(ἱππεῖς). The Greek term for horsemen and knights.
(1) Among the Athenians, the citizens whose property qualified them for the second class.
(2) Among the Spartans, the royal guard of honour, consisting of 300 picked young men under the age of thirty, who, although originally mounted, afterwards served as heavy-armed footsoldiers.
The cavalry of Athens, which was first formed after the Persian War, and then consisted of 300 men, from the time of Pericles onwards consisted of 1200 menviz. 200 mounted bowmen (ἱπποτόξοται), who were slaves belonging to the State, and the 1000 citizens of the two highest classes. They were kept together in time of peace, and carefully drilled; at the great public festivals they took part in the processions. They were commanded by two ἵππαρχοι, each of whom had five φυλαί under him and superintended the levy. Subordinate to these were the ten φύλαρχοι in command of the ten phylae. Both sets of officers were drawn from the two highest classes. It was the duty of the council to see that the cavalry was in good condition, and also to examine new members in respect of their equipment and their eligibility.
The number of horsemen to be despatched to the field was determined by the decree of the popular assembly. Every citizen-soldier received equipment-money on joining, and during his time of service a subsidy towards keeping a groom and two horses; this grew to be an annual grant from the State, amounting to forty talents , but regular pay was only given in the field.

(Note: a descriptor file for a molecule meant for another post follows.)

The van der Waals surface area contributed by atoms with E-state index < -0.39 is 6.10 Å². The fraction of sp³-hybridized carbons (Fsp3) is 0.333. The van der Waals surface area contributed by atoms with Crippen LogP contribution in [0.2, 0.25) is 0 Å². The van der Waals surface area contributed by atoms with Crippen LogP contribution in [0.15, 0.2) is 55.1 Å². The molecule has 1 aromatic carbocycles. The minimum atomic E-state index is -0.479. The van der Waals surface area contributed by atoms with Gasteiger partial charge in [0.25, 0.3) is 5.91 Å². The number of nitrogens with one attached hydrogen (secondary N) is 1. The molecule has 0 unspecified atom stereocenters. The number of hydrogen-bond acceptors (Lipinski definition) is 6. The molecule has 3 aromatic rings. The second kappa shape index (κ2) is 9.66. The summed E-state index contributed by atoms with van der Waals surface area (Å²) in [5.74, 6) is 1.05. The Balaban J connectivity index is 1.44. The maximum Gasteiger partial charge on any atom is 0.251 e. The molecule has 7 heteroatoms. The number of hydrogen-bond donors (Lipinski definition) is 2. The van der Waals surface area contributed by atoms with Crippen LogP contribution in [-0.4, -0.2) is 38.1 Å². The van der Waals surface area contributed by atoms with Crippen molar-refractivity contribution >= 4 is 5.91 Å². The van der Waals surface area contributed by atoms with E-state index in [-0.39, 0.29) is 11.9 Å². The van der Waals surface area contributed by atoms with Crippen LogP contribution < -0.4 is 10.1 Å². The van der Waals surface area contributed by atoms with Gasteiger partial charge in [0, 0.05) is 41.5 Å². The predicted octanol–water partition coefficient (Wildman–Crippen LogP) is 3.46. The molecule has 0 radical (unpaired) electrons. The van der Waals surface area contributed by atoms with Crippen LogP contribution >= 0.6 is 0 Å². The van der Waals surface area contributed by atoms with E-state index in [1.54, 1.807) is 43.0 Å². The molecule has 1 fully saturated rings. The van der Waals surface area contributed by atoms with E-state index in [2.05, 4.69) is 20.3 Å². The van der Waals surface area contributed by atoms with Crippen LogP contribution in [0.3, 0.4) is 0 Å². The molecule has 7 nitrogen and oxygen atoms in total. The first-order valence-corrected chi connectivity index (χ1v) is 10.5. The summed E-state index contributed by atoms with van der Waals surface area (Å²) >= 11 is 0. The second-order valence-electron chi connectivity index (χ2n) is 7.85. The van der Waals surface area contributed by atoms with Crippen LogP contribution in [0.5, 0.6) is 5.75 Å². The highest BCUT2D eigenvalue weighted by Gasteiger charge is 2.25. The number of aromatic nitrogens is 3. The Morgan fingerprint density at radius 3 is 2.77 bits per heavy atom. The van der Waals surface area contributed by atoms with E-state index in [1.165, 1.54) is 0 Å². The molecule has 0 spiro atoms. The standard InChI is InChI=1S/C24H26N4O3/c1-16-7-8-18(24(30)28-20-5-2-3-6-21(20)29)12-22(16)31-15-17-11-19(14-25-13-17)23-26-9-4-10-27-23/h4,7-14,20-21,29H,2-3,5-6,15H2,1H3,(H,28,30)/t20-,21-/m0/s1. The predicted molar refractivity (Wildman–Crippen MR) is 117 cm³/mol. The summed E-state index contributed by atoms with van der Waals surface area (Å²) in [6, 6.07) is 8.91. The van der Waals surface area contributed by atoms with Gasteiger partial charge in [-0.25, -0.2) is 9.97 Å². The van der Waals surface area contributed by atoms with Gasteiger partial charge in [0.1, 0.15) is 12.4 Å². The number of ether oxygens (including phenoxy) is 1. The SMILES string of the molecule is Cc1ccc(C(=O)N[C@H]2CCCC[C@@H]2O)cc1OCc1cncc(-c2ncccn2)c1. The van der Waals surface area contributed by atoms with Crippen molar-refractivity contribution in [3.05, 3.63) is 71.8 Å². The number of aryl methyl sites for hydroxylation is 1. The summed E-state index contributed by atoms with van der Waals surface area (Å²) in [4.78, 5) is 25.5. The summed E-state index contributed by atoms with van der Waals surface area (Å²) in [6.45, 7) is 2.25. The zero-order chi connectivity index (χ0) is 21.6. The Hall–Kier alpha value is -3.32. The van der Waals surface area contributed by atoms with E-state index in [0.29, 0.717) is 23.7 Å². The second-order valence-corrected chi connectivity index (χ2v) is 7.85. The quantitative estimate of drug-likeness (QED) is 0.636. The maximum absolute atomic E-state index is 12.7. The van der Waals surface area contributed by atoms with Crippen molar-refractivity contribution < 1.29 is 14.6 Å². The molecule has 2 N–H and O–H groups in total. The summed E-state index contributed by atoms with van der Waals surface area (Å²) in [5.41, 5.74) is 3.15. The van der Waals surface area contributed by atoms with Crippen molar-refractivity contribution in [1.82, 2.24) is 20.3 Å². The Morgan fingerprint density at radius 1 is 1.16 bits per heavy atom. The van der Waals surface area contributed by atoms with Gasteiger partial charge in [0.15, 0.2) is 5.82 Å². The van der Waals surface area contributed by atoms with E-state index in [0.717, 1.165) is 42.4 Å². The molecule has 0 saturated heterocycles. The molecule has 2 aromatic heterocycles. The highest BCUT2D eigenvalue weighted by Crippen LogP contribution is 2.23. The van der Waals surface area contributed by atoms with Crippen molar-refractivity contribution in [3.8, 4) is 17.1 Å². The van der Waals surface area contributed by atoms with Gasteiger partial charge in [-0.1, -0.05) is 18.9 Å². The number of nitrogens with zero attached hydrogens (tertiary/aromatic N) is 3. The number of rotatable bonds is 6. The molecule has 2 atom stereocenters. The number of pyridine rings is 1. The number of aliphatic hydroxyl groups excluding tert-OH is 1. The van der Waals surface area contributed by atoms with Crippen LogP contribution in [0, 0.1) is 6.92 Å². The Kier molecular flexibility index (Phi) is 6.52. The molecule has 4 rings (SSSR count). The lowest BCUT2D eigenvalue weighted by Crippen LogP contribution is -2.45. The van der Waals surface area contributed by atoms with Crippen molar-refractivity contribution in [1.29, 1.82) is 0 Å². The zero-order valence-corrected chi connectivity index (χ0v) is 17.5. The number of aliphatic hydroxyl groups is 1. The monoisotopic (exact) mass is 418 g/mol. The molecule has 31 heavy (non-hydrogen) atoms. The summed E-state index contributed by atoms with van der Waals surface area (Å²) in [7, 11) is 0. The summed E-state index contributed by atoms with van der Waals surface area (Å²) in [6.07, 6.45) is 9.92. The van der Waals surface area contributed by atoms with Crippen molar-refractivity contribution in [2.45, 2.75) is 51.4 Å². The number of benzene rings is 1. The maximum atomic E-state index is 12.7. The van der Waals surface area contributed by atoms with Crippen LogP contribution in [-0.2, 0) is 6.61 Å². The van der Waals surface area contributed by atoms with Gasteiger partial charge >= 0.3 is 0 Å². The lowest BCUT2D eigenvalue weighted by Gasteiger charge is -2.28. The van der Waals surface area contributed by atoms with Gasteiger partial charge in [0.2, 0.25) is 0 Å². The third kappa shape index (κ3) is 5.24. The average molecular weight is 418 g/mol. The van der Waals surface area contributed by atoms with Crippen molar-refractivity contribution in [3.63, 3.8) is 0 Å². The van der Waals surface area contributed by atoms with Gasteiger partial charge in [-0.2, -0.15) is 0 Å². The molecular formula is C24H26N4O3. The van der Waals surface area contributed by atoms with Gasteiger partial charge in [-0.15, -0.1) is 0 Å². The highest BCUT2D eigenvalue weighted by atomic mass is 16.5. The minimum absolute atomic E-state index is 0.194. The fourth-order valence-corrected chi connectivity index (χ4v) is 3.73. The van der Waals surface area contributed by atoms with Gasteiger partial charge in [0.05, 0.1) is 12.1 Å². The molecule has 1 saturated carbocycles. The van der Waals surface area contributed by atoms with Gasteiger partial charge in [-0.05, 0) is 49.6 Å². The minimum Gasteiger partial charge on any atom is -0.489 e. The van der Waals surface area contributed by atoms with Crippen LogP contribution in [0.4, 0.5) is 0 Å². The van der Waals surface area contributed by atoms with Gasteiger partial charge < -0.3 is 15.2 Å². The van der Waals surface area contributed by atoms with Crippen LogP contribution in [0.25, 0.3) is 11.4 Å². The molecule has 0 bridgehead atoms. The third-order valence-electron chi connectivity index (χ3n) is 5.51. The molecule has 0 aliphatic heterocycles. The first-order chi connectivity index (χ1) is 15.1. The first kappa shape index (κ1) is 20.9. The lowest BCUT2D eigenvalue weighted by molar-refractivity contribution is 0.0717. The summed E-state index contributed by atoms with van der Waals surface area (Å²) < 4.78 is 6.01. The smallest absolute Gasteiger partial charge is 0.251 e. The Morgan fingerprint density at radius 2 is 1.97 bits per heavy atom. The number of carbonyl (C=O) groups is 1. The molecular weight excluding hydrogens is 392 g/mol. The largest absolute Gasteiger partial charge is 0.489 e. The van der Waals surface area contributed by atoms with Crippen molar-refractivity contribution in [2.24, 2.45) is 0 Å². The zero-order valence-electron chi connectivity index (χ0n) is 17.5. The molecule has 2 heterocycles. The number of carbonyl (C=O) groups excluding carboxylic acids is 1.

At Sparta it was not until B.C. 404 that a regular body of horse was formed, the cavalry being much neglected as compared with the infantry. The rich had only to provide horses, equipment, and armour; for the actual cavalry service in time of war, only those unfitted for the heavy-armed infantry were drafted off and sent to the field without any preliminary drill. In later times every μόρα of heavy-armed infantry seems to have had allotted to it a μόρα of cavalry, of uncertain number. By enlisting mercenaries and introducing allies into their forces, the Spartans at length obtained better cavalry.
The utility of the Greek citizen-cavalry was small on account of their heavy armour, their metal helmet, and their coat of mail, their kilt fringed with metal flaps, their cuisses reaching to the knee, and their leather leggings. They did not take shields into action. As weapons of offence they had the straight two-edged sword and a spear, used either as a lance or a javelin. Shoeing of horses was unknown to the Greeks, as was also the use of stirrups. If anything at all was used as a saddle, it was either a saddle-cloth or a piece of felt, which was firmly fastened with girths under the horse's belly.
The Thessalians were considered the best riders. Cavalry became really important for the first time in the Macedonian army under Philip and his son Alexander the Great. Although in earlier times the number of horsemen in the Greek forces was only very small, in the army which Alexander marched into Asia they formed nearly a sixth part of the infantry. The Macedonian cavalry was divided into heavy and light, both consisting of squadrons (ἶλαι) of an average strength of 200 men. Of the heavy cavalry the choicest troops were the Macedonian and Thessalian horsemen, armed in the Greek fashion, who were as formidable in onslaught as in single combat; in order and discipline they far surpassed the dense squadrons of the Asiatic cavalry, and even in attacking the infantry of the enemy they had generally a decisive effect. The light cavalry, which was constituted under the name of πρόδρομοι (skirmishers), consisted of Macedonian σαρισσοφόροι, so called from the sarissa, a lance from fourteen to sixteen feet long (Polyb. xviii. 12), and of Thracian horsemen. The heavy cavalrymen had each a mounted servant and probably a led horse for the transport of baggage and forage. In the time after Alexander there came into existence what were called the Tarentini equites, or light-armed spearmen, with two horses each (B.C. 192, Livy, xxxv. 28Livy, 29).